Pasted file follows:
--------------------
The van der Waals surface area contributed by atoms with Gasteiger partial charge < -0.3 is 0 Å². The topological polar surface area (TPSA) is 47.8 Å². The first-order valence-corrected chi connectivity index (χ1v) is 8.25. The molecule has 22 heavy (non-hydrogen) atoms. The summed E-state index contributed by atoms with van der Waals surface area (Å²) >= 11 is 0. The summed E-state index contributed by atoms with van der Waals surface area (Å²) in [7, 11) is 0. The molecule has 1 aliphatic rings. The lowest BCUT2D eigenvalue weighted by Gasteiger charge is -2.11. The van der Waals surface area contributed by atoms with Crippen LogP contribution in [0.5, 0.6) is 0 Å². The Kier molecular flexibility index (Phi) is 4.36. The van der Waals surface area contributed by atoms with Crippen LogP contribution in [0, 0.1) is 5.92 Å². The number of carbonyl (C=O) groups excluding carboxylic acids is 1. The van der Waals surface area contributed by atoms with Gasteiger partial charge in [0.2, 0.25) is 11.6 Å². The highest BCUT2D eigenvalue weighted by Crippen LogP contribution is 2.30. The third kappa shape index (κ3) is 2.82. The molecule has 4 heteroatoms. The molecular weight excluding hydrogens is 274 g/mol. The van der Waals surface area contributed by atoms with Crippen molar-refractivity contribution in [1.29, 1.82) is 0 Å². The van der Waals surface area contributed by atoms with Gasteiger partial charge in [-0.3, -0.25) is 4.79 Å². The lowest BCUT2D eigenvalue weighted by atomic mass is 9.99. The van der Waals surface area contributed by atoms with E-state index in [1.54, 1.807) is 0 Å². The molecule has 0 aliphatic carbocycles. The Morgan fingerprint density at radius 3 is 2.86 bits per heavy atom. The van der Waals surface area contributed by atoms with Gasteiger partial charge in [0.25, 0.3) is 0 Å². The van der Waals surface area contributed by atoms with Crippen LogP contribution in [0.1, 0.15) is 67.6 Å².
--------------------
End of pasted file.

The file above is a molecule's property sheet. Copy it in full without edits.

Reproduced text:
The van der Waals surface area contributed by atoms with Gasteiger partial charge < -0.3 is 0 Å². The topological polar surface area (TPSA) is 47.8 Å². The first-order valence-corrected chi connectivity index (χ1v) is 8.25. The molecule has 22 heavy (non-hydrogen) atoms. The summed E-state index contributed by atoms with van der Waals surface area (Å²) >= 11 is 0. The summed E-state index contributed by atoms with van der Waals surface area (Å²) in [7, 11) is 0. The molecule has 1 aliphatic rings. The lowest BCUT2D eigenvalue weighted by Gasteiger charge is -2.11. The van der Waals surface area contributed by atoms with Crippen LogP contribution in [0.5, 0.6) is 0 Å². The Kier molecular flexibility index (Phi) is 4.36. The van der Waals surface area contributed by atoms with Crippen LogP contribution in [0, 0.1) is 5.92 Å². The number of carbonyl (C=O) groups excluding carboxylic acids is 1. The van der Waals surface area contributed by atoms with Gasteiger partial charge in [0.2, 0.25) is 11.6 Å². The highest BCUT2D eigenvalue weighted by Crippen LogP contribution is 2.30. The third kappa shape index (κ3) is 2.82. The molecule has 4 heteroatoms. The molecular weight excluding hydrogens is 274 g/mol. The van der Waals surface area contributed by atoms with Crippen molar-refractivity contribution in [1.29, 1.82) is 0 Å². The van der Waals surface area contributed by atoms with Gasteiger partial charge in [-0.3, -0.25) is 4.79 Å². The lowest BCUT2D eigenvalue weighted by atomic mass is 9.99. The van der Waals surface area contributed by atoms with E-state index in [1.54, 1.807) is 0 Å². The molecule has 0 aliphatic carbocycles. The Morgan fingerprint density at radius 3 is 2.86 bits per heavy atom. The van der Waals surface area contributed by atoms with Gasteiger partial charge in [0.25, 0.3) is 0 Å². The van der Waals surface area contributed by atoms with Crippen LogP contribution in [0.1, 0.15) is 67.6 Å².